Are you feeling overwhelmed? Stressed out with too many responsibilities on your plate?
I feel you. I’ve been there. It’s possible you’ve been forced to re-evaluate and slow down your life while in this age of social distancing, but this distancing doesn’t mean stress levels are lower. In fact, we’re experiencing a very different epidemic of anxiety and confusion in addition to this long-lasting pandemic.
American culture has come to glorify busyness — having a lot of big, expensive stuff, experiencing everything possible (there’s nothing worse than a case of FOMO). But in this time of social distancing, this time of slowing down, we’ve been given a unique opportunity to evaluate what is most important in our lives.
How are you using your time? Is it primarily spent corralling your energetic kids? Or trying to figure out how to work from home effectively? Or perhaps you’ve been sent home from work without an income. Each have their challenges, big and small. All are new and all are difficult.
But let me provide you with some good news. I quit my job, which forced my family to live on a single income.
The Secret To Our Success: Saying Goodbye to Busy
Now stick with me. My decision to leave my job was not a quick, one-and-done decision. It happened in stages. After exchanging my higher salary, and higher stress, position at the newspaper for a more mellow part-time job in our church’s Children’s Ministry, I began to re-evaluate what it meant to lead a joyful life.
When our first child was born, we moved to another state and I quit working outside our home all together. This continued to cut our income, and therefore our belongings, dramatically.
Naturally, we began to shift our mindset. By taking a serious look at our budget, we decided what was important to us, and what we could siphon away. We found a small, no-frills rental. Groceries, rent and utilities obviously had to be paid. And tithing to our church and sponsoring our Compassion children were non-negotiable.
Our little family stopped eating out, and coffee was made at home. Cable TV — who needs it? My husband made an antenna out of wood and wire clothes hangers, and we made do with four channels. No electronics for our kids, except for our multipurpose PC. I committed to meal planning and sticking to a grocery list.
At one point in our simplified life, we had only one car. No worries, one of us has always worked close enough to walk. So for a few years, we lived on our feet.
This all seems very inconvenient. So why has it made our lives so much better?
We aren’t busy! We can’t be.
A Low-Income Life Demands The Prioritization Of Everything We Do
You learn to say “no” to things that cannot be managed, and to say “yes” to what is truly important. Our family has grown stronger, learning how to communicate our needs vs wants.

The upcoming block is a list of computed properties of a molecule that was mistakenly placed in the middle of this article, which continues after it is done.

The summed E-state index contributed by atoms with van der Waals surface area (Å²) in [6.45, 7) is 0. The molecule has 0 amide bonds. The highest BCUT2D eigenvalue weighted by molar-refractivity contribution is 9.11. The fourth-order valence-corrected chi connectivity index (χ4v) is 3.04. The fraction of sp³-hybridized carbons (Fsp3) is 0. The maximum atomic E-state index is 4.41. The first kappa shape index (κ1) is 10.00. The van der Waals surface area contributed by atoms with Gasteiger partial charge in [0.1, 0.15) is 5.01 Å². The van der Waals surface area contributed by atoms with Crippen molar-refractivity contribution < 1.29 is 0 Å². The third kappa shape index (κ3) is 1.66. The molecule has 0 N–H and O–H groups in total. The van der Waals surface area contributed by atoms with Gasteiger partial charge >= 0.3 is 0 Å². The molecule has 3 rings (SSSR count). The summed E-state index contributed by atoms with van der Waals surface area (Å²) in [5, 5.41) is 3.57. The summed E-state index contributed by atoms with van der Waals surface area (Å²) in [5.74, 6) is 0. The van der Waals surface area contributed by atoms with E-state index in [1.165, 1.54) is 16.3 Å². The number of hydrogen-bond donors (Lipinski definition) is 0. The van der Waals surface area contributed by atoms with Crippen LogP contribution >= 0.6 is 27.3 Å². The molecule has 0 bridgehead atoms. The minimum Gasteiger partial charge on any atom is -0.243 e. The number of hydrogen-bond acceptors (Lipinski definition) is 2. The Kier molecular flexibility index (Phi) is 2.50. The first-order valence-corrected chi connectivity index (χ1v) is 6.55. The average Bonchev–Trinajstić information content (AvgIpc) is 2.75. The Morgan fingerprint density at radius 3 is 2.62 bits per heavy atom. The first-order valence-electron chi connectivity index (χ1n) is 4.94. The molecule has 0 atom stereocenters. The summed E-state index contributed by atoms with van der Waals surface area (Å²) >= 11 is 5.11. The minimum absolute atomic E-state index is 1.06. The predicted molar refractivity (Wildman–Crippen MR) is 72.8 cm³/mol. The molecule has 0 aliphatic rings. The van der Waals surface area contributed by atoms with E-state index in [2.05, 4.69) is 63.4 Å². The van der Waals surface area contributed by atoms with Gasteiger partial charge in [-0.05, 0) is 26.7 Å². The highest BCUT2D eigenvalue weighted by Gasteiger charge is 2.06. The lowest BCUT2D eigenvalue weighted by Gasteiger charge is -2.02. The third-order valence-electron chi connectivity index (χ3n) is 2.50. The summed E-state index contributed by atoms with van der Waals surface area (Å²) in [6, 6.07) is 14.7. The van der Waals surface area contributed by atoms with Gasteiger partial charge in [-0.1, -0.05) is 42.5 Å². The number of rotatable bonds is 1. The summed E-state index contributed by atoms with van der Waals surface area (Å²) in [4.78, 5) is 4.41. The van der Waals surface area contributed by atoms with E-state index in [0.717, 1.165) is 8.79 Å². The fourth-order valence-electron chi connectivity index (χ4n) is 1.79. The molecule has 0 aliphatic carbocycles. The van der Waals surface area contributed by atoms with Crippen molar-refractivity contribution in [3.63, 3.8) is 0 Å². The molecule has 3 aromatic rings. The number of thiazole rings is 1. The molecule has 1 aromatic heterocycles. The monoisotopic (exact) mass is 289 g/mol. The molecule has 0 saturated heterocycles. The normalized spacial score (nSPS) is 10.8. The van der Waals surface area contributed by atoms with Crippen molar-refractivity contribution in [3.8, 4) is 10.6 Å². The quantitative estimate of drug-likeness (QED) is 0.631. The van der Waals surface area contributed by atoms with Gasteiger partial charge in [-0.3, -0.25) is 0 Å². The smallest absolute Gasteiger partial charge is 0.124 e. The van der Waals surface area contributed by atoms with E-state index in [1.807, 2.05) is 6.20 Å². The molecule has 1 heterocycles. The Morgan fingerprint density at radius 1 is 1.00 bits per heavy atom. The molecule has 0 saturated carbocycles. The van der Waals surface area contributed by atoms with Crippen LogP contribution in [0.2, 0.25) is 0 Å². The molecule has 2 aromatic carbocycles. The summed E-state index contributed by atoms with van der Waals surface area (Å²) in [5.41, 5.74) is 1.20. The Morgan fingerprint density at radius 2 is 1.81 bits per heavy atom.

I no longer bring home work-related stress. I’m not stuck in a job that may give me a heart attack down the road.
I’m able to spend my energy and time on the people who mean the most to me — my family. I can keep up with the demands of our household. I can be there for them physically, mentally, and emotionally.
And that’s worth more to me than any paycheck.
Learn To Trust God Completely For Provision
He has shown up in wonderful and unexpected ways and has kept His promise to always give us what we need (Philippians 4:19). This gospel truth has helped us through some really difficult times, including my husband’s unemployment (spoiler: the Lord remained faithful and provided a wonderful job for my husband after a few difficult months).
We’ve learned to make the most of what we have, and to waste as little as possible. It’s actually proven to be a fun challenge! I’ve tested my abilities and have come out the other side a more skilled woman.
You may think this is too difficult an achievement for you. How could you learn to live without the comforts you’ve grown accustomed to? But I promise, it’s easier than you think. One simple question will help pave the way for this new, less exhausting way of life.
How much do I really need to find joy in life?
My advice to you — don’t sacrifice your sanity to impress others. Don’t sacrifice your mental health for things you only think you need. Cut out the less important noise of life and focus on what matters most to you and your family.
In this time of social distancing, evaluate what is most important, and take steps to come out the other side of this pandemic with what matters most.